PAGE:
thu 17/10/2019

Prom 28: BBCNOW, Otaka review - fantastical choral expedition | reviews, news & interviews

Prom 28: BBCNOW, Otaka review - fantastical choral expedition

Prom 28: BBCNOW, Otaka review - fantastical choral expedition

Welsh orchestra sets its sights on Japan, Russia - and the moon

Tadaaki Otaka, Conductor Laureate of the National Orchestra of Wales

The BBC National Orchestra of Wales’ second consecutive night at the Proms, accompanied by their associated National Chorus, ventured further out of the classical mainstream than the first. Where Wednesday night had seen a solid Germanic programme of Brahms, Wagner and Mozart Thursday saw a British world premiere and some enchanting Japanese music, alongside two meaty Russian classics. By one classic test this was an engrossing concert: the time flew by and I barely looked at my watch.

Tōru Takemitsu’s Twill by Twilight of 1988 is a favourite of the Prom’s conductor Takaaki Otaka, and he brought to life its exquisite detailing and luscious textures. The piece is in memoriam the American composer Morton Feldman, whose slow-paced, gnomic music in not similar in sound to Takemitsu, but shares an elusiveness. Takemitsu owes much to 20th century French music, and there are distinct echoes of Debussy in the details of the orchestration and of Messiaen in the radiant harmony. Otaka was neat and precise, like a priest directing a sacred ritual, shaping the soundscape delicately and drawing down a veil at the end.Welsh composer Huw WatkinsWelsh composer Huw Watkins (pictured above by Hanya Chlala) has written several pieces for the BBC NOW but The Moon is his first for the BBC National Chorus. There is a lunar theme to the Proms in this anniversary year but Watkins’s piece is not about travelling to the moon but about earthbound responses to it, in texts from Shelley, Larkin and Whitman. The piece was very successful, with some terrific orchestral writing, from the skittering woodwind opening to a powerful climax in the second orchestral interlude.

The use of the choir was restrained, with the poetic lines declaimed straightforwardly. I felt the choir sometimes sat outside the action in the orchestra and could have been more fully integrated, and that perhaps Watkins was chary of pushing them too much technically – although the later Rachmaninov showed them capable of meeting any demands.

Nonetheless The Moon was extremely enjoyable and well-tailored to a Proms audience, the music – dread word – “accessible” without compromising its integrity. The orchestration was vivid and well-played by the band, the woodwind shining as a group, and the luminous ending, reinforced by the Albert Hall’s organ, was beautifully judged.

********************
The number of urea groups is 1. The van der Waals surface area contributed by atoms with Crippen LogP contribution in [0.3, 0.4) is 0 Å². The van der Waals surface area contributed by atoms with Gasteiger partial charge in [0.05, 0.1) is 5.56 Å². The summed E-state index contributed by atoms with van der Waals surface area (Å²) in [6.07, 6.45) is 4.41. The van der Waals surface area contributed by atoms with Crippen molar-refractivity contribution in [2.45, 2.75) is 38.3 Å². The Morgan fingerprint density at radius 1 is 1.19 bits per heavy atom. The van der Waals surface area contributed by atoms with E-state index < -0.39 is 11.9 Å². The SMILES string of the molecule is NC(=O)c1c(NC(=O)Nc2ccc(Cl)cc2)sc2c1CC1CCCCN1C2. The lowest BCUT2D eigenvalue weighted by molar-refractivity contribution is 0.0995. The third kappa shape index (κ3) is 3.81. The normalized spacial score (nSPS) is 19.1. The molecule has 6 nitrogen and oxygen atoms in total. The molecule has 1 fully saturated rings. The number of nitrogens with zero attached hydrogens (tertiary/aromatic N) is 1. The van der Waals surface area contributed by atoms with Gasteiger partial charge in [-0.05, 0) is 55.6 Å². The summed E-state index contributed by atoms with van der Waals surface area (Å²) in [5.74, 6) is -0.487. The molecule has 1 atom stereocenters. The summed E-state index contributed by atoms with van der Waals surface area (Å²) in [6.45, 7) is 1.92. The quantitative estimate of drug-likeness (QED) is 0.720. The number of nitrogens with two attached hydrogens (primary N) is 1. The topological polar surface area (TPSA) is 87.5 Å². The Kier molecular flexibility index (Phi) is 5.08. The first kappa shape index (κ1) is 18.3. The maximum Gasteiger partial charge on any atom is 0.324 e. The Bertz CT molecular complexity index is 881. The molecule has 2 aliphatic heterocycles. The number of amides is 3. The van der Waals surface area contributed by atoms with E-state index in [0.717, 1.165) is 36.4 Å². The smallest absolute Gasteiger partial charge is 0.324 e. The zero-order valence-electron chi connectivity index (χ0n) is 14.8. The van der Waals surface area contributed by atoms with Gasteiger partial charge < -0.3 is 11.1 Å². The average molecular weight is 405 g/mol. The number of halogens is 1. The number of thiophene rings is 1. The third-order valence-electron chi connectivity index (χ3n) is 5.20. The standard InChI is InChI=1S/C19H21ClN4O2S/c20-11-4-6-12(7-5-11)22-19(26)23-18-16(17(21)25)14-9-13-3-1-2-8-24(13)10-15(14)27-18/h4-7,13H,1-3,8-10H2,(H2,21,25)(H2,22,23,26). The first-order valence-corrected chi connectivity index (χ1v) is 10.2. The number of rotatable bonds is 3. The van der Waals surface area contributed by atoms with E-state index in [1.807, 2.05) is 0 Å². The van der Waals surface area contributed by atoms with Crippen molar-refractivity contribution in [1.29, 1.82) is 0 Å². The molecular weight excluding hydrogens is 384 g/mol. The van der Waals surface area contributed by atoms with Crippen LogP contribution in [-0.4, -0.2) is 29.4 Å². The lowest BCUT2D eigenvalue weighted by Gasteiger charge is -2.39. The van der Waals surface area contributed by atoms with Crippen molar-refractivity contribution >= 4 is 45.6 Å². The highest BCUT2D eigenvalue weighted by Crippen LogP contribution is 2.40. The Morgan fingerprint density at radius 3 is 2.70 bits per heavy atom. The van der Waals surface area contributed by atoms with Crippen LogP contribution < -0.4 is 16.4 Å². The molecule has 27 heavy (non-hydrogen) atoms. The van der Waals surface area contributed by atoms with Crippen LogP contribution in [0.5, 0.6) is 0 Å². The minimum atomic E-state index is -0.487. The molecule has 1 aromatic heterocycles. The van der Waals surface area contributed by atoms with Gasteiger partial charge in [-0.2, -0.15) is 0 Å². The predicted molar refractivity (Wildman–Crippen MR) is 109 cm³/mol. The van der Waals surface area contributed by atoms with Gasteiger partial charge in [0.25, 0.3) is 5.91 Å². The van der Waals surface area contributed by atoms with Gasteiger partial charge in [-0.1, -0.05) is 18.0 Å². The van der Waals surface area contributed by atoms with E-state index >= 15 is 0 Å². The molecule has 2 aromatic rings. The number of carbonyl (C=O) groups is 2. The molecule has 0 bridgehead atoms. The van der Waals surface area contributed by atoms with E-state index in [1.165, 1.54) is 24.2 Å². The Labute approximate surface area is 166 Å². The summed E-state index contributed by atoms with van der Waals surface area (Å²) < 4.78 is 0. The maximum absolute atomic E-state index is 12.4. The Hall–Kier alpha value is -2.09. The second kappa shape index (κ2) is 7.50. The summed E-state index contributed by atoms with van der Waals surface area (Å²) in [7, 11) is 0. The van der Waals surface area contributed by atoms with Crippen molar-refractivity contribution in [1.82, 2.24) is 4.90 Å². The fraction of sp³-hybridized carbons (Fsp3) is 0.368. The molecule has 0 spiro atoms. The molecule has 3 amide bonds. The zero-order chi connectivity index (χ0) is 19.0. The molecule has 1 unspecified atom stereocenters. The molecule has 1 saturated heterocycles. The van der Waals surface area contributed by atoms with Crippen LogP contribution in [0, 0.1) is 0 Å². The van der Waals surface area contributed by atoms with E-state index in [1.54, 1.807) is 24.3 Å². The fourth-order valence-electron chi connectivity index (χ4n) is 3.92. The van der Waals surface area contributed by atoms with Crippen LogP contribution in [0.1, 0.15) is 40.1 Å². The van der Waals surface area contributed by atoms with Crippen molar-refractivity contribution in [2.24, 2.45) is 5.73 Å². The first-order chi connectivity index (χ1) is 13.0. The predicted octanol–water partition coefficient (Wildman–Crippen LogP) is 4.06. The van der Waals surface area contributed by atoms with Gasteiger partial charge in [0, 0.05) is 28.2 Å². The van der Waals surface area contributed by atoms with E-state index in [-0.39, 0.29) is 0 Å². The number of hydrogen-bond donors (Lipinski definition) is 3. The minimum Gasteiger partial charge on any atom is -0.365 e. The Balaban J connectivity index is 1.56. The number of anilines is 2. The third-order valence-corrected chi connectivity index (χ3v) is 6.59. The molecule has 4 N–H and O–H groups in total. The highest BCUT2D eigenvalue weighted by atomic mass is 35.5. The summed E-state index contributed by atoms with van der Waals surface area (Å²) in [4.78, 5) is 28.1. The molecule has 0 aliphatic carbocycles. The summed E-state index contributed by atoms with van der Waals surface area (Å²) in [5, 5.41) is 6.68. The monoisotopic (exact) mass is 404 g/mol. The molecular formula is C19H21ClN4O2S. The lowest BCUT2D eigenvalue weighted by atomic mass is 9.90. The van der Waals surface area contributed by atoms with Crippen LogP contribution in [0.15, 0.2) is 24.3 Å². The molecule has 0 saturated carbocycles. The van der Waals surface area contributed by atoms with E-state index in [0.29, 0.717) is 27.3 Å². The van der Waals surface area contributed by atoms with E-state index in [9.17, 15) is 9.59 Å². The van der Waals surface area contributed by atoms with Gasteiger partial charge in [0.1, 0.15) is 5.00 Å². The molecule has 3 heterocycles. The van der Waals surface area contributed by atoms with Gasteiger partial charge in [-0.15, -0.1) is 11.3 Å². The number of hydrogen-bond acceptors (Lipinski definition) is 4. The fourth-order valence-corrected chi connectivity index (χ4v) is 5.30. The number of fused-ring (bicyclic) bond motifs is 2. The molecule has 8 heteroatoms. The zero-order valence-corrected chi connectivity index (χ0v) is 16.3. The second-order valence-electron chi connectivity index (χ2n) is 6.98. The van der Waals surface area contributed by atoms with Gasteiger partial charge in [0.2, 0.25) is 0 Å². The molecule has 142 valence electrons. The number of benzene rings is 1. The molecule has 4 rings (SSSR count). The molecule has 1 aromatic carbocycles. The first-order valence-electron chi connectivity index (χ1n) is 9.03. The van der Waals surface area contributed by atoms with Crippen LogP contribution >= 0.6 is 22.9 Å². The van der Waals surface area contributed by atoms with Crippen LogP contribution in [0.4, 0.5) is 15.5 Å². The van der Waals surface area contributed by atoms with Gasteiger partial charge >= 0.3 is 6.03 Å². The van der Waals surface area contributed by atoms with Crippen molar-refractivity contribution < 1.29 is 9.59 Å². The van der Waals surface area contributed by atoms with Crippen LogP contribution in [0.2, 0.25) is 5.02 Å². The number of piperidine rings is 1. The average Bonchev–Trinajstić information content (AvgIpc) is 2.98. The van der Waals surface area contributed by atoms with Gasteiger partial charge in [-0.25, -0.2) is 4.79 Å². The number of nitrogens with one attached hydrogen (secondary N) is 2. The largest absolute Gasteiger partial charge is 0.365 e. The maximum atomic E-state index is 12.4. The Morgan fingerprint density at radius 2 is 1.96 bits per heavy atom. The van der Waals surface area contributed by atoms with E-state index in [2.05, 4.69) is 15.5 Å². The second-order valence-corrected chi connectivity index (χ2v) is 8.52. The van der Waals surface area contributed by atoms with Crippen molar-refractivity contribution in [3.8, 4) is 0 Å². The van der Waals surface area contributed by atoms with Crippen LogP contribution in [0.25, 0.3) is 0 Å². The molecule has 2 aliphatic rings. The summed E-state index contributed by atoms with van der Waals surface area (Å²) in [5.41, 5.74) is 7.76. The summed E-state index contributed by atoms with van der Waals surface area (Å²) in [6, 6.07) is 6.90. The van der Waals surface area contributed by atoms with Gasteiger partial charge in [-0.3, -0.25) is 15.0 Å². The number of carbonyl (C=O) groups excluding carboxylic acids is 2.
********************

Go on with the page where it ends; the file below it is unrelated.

In Prom 23 I heard Rachmaninov’s Rhapsody on a Theme of Paganini, a product of his years as an international piano legend. The choral symphony The Bells dates from earlier in his career when he was still based in Russia, but in some way sounds more modern than the Rhapsody, especially in the John Adams-like opening of the third movement. There are also echoes of Stravinsky’s contemporaneous score The Rite of Spring, with something of the same atavistic energy and pounding percussion.

Here the chorus was augmented by the Philharmonia Chorus, who added a weight of sound, if not the most incisive Russian consonants. Otaka had a winning way with the singers, in what is a difficult space, with them a long way from him and each other – the men and women of the chorus have the organ between them. But he communicated clearly what he wanted with mostly discreet gestures – although he gave the big wind-up to their electric first entry: “Slïshish!” – “hear!”Welsh soprano Natalya RomaniwOf the soloists, Oleg Dolgov had a powerful tenor that soared over the orchestra. Baritone IIuri Samoilov was not earthbound enough, lacking the darkness needed in the mournful final movement. Best was Welsh soprano Natalya Romaniw (pictured above by Patrick Allen), rich and sultry in the “Mellow Wedding Bells” movement, the perfect voice for the occasion.

Borodin’s Polovtsian Dances from the ballet Prince Igor, which, like The Bells, received their UK premiere courtesy of Henry Wood. The strange ritual dances of an invented folk tradition have a terrific energy and almost filmic switches from one set of characters to another. The woodwind again were captivating, with winning solos from Matthew Featherstone (flute) and Robert Plane (clarinet), and the last two minutes, leading to the smash-cut final chord, were properly thrilling.

@bernardlhughes

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